Editor’s Note: Beware the various rankings that typically involve government spending – grants, stimulus, special projects and so on – that laud state cooperation or preparedness for future economic growth, such as this one. I haven’t seen another ranking recently, but for several years in a row, Ohio has been a top-ranked state in building infrastructure for businesses that somehow aren’t interested in coming.
I believe a reasonable comparison of this article’s top five and bottom five states can best be noted by the unemployment rates in those states.
Check the link at the end of the story.
From Dayton Business Journal…
Ohio improves innovation ranking
by Scott Dance
Thursday, November 18, 2010, 1:45pm EST
Ohio jumped several spots on a list ranking the states moving toward a global, innovation-based economy, according to a new study.
The Buckeye State ranked 25th on the list, up from 29th place in 2007, according to an index by the Kauffman Foundation and Information Technology and Innovation Foundation.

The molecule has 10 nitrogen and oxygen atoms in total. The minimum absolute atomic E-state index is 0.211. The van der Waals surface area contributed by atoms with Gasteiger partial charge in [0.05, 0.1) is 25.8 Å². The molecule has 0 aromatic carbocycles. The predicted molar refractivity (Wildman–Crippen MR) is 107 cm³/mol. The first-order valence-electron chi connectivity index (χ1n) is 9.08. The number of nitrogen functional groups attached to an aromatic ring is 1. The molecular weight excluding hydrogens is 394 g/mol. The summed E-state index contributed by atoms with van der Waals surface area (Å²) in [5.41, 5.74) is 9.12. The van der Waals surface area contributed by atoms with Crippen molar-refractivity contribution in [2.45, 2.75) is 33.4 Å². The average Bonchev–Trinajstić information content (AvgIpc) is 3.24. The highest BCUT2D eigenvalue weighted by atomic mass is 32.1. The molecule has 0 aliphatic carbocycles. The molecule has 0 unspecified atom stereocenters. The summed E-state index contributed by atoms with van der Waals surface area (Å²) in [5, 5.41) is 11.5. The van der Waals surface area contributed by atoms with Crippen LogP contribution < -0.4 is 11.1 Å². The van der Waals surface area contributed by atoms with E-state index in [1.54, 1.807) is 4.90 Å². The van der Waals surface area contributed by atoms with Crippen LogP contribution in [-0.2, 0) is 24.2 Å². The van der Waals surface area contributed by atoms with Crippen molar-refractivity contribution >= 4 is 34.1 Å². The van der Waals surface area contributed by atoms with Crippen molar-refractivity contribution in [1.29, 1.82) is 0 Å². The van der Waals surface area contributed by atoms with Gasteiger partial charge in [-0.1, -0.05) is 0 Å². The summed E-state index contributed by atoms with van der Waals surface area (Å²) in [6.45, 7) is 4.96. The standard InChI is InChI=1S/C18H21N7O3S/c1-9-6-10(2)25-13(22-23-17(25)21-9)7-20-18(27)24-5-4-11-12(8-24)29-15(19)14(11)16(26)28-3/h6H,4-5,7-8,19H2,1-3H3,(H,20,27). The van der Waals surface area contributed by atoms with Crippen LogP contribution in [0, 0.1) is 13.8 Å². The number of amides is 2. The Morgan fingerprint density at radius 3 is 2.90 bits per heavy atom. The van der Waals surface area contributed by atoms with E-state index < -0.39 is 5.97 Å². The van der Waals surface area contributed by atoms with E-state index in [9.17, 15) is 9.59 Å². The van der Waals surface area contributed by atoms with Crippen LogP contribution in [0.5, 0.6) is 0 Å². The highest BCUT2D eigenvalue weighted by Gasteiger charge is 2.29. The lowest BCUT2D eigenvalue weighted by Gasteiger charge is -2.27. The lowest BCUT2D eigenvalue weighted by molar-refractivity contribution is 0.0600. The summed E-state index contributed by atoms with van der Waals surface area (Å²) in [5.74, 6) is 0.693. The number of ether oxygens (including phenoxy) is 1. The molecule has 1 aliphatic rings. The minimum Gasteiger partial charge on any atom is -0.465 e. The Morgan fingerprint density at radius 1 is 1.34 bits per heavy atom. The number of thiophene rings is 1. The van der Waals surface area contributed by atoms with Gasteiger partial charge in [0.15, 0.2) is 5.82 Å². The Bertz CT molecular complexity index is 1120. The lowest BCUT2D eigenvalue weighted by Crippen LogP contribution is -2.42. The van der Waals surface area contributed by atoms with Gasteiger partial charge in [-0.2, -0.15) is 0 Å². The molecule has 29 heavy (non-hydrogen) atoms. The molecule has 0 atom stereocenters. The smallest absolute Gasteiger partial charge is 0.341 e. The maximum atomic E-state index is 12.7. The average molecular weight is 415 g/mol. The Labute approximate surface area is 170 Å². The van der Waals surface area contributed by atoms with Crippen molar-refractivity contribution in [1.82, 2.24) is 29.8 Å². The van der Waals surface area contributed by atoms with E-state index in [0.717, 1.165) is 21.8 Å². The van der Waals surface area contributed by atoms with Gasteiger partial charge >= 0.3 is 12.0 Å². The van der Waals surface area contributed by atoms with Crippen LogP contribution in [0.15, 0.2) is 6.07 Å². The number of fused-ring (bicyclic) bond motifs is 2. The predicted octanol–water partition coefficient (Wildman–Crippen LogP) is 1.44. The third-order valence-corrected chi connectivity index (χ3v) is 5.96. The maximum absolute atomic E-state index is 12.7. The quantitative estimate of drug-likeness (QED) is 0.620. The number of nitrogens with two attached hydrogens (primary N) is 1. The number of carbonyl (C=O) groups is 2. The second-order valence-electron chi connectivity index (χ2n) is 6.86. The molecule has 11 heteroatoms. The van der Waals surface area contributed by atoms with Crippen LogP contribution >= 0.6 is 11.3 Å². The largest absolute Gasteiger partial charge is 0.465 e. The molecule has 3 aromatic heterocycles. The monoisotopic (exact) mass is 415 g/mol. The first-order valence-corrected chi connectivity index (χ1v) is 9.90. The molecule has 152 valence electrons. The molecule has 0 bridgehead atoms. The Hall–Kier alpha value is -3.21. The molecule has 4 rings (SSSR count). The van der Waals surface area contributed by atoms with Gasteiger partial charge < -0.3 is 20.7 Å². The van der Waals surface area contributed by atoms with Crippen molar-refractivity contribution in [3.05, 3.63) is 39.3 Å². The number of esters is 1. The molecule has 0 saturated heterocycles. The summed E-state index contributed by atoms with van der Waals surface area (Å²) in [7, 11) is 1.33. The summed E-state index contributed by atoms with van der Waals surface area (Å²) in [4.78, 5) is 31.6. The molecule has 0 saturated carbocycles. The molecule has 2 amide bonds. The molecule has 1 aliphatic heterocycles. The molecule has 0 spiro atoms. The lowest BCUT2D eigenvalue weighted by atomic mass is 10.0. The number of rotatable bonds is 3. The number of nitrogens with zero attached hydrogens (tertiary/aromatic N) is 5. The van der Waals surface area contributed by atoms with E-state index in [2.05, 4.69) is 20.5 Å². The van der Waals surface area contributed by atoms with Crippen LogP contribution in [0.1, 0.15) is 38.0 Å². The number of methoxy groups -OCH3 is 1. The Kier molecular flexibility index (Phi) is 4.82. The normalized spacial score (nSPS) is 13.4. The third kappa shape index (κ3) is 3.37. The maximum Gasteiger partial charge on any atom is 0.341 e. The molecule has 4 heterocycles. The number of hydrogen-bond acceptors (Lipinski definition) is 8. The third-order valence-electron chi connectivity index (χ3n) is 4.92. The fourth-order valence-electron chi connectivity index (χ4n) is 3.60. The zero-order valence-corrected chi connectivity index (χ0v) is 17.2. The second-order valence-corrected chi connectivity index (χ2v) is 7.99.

The index factors education of its work force and the percentage of managerial, professional and technical jobs in the work force.
High-ranking states are well prepared for economic prosperity, according to the study.
In individual categories, Ohio ranked 15th for its percentage of information technology workers, 9th for bringing in knowledge workers and 19th for value-added manufacturing.
The state ranked in the middle of the pack in other categories, including 26th for its focus on exports of manufacturing and services.
Massachusetts topped the rankings, followed by Washington state, Maryland, New jersey and Connecticut. Ohio outperformed neighboring states Indiana (35th) and Kentucky (44th), but trailed Michigan (17th).
The bottom five states were South Dakota, Alabama, Arkansas, West Virginia and Mississippi.
State unemployment rates as of Sept. 30, 2010.